Saturday, December 15, 2007

Top Screen Questions: Theft/Diversion Chemicals of Interest

In two earlier blogs (Top Screen Questions: Toxic Release Chemicals of Interest, and Top Screen Questions: Flammable and Explosive Release Chemicals of Interest) I looked at the Top Screen requirements for Release chemicals (those chemicals that present a risk is released on site at the facility in question). In this blog we will look at the three categories of chemicals that would pose a threat if they were stolen or diverted to terrorist use outside of the facility. These categories are Explosive/IED Precursor (EXP/IEDP) Chemicals of Interest, Weapons of Mass Effect (WME) Chemicals of Interest, and Chemical Weapons and Chemical Weapon Precursors (CW/CWP) Chemicals of Interest.


Since these chemicals are a threat if stolen by, or shipped to terrorists, DHS is only interested in these chemicals in shipping form. According to the Final Rule Appendix A (page 15):


In § 27.203(c), DHS provides that facilities shall only count theft/diversion chemicals of interest that are in a transportation packaging. DHS has adopted the Department of Transportation (DOT) definition of packaging, which refers to “a receptacle and any other components or materials necessary for the receptacle to perform its containment function in conformance with the minimum packing requirements of [DOT’s Hazardous Materials Regulations].”


There is an apparent and unexplained exception to this rule inthe EXP/IEDP portion of the Top Screen; there is a check box for each chemical under the heading for “Bulk Storage”. Along with this is a definition of bulk storage; “A bulk storage container is one from which the COI could be safely transferred into portable package or could be moved with the aid of powered mechanical devices.” I believe that this is an error in the CSAT Top-Screen Questions as this information was already captured in the EXP/IEDP Release section of the Top Screen. Until DHS eventually publishes the new Top Screen Workbook, we will not know for sure. I would be interested in hearing if the same ‘mistake’ shows up in the actual on-line Top Screen.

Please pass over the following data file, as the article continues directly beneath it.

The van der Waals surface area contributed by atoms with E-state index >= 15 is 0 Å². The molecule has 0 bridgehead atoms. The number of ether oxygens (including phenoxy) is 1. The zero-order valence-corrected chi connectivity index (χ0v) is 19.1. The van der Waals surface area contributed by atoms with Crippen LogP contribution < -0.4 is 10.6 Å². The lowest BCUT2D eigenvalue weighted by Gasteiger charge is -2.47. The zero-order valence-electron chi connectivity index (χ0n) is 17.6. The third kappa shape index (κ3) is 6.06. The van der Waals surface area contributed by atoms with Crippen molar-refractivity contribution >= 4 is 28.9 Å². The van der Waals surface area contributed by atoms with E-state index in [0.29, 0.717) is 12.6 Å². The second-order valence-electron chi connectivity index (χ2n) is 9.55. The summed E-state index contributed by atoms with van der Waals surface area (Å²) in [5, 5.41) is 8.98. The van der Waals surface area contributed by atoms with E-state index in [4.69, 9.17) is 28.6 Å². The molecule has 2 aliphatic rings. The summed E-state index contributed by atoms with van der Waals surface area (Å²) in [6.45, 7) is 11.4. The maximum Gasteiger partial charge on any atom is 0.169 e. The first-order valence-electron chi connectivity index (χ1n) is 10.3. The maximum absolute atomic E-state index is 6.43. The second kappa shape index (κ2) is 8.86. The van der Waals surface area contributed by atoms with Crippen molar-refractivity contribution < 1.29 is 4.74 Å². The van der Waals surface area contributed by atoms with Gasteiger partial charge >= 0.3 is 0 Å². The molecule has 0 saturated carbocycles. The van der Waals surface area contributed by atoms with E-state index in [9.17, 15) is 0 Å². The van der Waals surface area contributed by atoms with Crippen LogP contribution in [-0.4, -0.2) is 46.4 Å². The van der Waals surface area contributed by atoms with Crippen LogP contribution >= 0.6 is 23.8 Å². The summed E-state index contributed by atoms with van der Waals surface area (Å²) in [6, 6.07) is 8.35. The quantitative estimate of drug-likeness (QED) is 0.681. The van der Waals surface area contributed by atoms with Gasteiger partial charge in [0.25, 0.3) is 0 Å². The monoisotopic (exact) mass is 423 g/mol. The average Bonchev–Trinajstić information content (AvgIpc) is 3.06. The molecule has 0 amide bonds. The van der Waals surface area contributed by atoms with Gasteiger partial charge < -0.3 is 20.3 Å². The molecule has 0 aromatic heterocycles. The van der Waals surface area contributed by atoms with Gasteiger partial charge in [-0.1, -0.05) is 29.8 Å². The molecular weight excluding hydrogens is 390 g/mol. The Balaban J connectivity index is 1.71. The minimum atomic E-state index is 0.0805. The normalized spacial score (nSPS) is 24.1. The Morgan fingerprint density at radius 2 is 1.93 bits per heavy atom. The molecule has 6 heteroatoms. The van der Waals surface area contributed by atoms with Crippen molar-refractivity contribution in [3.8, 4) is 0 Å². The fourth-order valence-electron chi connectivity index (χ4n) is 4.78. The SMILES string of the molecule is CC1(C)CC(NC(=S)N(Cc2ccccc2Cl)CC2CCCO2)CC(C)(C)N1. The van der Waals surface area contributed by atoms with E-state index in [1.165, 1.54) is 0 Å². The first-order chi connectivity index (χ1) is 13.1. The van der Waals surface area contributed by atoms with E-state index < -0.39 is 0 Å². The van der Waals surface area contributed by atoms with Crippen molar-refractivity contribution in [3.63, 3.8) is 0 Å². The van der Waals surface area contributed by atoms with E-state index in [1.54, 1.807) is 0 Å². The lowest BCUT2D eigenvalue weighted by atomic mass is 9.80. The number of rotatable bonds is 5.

Each of the three Theft/Diversion areas of Top Screen are divided into two sections. The first is similar to those seen on the Release chemicals portion of the Top Screen. There is a listing of the chemical name, CAS #, minimum concentration, and the Screening Threshold Quantity (STQ) for each listed chemical. Then there are two check boxes for indicating if there is, or has been in the last 60 days, an STQ of the chemical on-site in transportation packaging. The default value for these boxes is “No” so only the chemicals requiring an affirmative answer need to be checked.


For most of the EXP/IEDP chemicals the minimum concentration is listed as ACG; a commercial grade meaning that any concentration of this chemical that is sold as an explosive is included. For all Theft/Diversion chemicals for any mixture that meets the minimum concentration specified the entire weight of the mixture (in transportation packaging) will be counted in determining the STQ.


Some of the CW/CWP chemicals (Chemical Weapons Convention Schedule 1 chemicals) have an STQ listing of “CUM 100g”. For these chemicals the facility will total the amount of all of the chemicals with that listed concentration that the facility has, or has had in the last 60 days, on site. If that total amount exceeds 100-g each of the listed chemicals on site, regardless of the amount, will be reported as being on-site in excess of the STQ.


The second section of each of the Theft/Diversion chemical listings provides the same listing of chemicals, CAS#, Concentration and STQ. In place of the Yes/No boxes there are boxes for describing how the chemicals are packaged on site; “Portable” or “Bulk Transport”. Portable is defined as “A portable package can either be man-portable being movable by 1-3 people without the aid of powered mechanical devices or mechanically portable with the aid of a fork lift, truck or crane.” Bulk Transport is defined as “Bulk transportation containers include tank cars, rail cars and other large storage containers that could be hitched to a vehicle for removal from a site.”


Inexplicably there is no place in the CSAT Top-Screen Questions that requires listing a quantity of any of the chemicals on site. Again, until DHS getsaround to publishing their workbook for the Top Screen, there is no telling if this is just an oversight or intentional. If anyone has seen the actual Top Screen on-line (I have not) I would be interested in seeing if it accurately reflects the version published on the open DHS website.

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